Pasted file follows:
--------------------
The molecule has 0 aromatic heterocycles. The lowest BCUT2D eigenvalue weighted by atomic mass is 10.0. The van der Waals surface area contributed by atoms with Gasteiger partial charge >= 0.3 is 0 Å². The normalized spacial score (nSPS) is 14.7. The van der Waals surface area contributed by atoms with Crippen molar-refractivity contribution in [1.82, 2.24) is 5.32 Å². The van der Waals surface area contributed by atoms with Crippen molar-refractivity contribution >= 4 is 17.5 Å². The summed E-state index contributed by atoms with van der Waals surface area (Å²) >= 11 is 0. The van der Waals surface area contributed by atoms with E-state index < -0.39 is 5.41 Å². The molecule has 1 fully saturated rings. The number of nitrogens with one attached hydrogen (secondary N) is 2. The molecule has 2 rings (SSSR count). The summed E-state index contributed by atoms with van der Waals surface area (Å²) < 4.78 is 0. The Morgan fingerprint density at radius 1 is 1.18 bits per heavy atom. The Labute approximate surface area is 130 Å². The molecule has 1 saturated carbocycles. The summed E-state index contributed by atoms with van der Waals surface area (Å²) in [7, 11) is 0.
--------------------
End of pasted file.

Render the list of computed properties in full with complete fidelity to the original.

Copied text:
The molecule has 0 aromatic heterocycles. The lowest BCUT2D eigenvalue weighted by atomic mass is 10.0. The van der Waals surface area contributed by atoms with Gasteiger partial charge >= 0.3 is 0 Å². The normalized spacial score (nSPS) is 14.7. The van der Waals surface area contributed by atoms with Crippen molar-refractivity contribution in [1.82, 2.24) is 5.32 Å². The van der Waals surface area contributed by atoms with Crippen molar-refractivity contribution >= 4 is 17.5 Å². The summed E-state index contributed by atoms with van der Waals surface area (Å²) >= 11 is 0. The van der Waals surface area contributed by atoms with E-state index < -0.39 is 5.41 Å². The molecule has 1 fully saturated rings. The number of nitrogens with one attached hydrogen (secondary N) is 2. The molecule has 2 rings (SSSR count). The summed E-state index contributed by atoms with van der Waals surface area (Å²) < 4.78 is 0. The Morgan fingerprint density at radius 1 is 1.18 bits per heavy atom. The Labute approximate surface area is 130 Å². The molecule has 1 saturated carbocycles. The summed E-state index contributed by atoms with van der Waals surface area (Å²) in [7, 11) is 0.